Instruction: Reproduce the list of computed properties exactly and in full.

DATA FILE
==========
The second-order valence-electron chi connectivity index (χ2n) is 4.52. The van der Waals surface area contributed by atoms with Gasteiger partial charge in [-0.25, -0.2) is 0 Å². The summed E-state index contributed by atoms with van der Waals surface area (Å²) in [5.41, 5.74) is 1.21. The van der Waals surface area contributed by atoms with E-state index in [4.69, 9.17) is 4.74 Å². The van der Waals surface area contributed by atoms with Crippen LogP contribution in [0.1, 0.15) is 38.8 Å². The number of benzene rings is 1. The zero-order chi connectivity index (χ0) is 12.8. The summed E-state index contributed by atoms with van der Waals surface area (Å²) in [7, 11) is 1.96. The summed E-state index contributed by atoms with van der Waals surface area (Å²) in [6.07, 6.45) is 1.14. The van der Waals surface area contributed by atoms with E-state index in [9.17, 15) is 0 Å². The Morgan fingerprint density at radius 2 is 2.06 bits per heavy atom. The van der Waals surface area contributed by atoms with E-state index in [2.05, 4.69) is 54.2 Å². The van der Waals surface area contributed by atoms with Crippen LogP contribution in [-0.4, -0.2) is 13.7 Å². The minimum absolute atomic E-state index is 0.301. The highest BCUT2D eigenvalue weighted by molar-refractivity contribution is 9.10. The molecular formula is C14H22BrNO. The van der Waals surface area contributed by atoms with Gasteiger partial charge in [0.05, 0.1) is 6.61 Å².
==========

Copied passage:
The second-order valence-electron chi connectivity index (χ2n) is 4.52. The van der Waals surface area contributed by atoms with Gasteiger partial charge in [-0.25, -0.2) is 0 Å². The summed E-state index contributed by atoms with van der Waals surface area (Å²) in [5.41, 5.74) is 1.21. The van der Waals surface area contributed by atoms with E-state index in [4.69, 9.17) is 4.74 Å². The van der Waals surface area contributed by atoms with Crippen LogP contribution in [0.1, 0.15) is 38.8 Å². The number of benzene rings is 1. The zero-order chi connectivity index (χ0) is 12.8. The summed E-state index contributed by atoms with van der Waals surface area (Å²) in [7, 11) is 1.96. The summed E-state index contributed by atoms with van der Waals surface area (Å²) in [6.07, 6.45) is 1.14. The van der Waals surface area contributed by atoms with E-state index in [9.17, 15) is 0 Å². The Morgan fingerprint density at radius 2 is 2.06 bits per heavy atom. The van der Waals surface area contributed by atoms with E-state index in [2.05, 4.69) is 54.2 Å². The van der Waals surface area contributed by atoms with Crippen LogP contribution in [-0.4, -0.2) is 13.7 Å². The minimum absolute atomic E-state index is 0.301. The highest BCUT2D eigenvalue weighted by molar-refractivity contribution is 9.10. The molecular formula is C14H22BrNO. The van der Waals surface area contributed by atoms with Gasteiger partial charge in [0.05, 0.1) is 6.61 Å².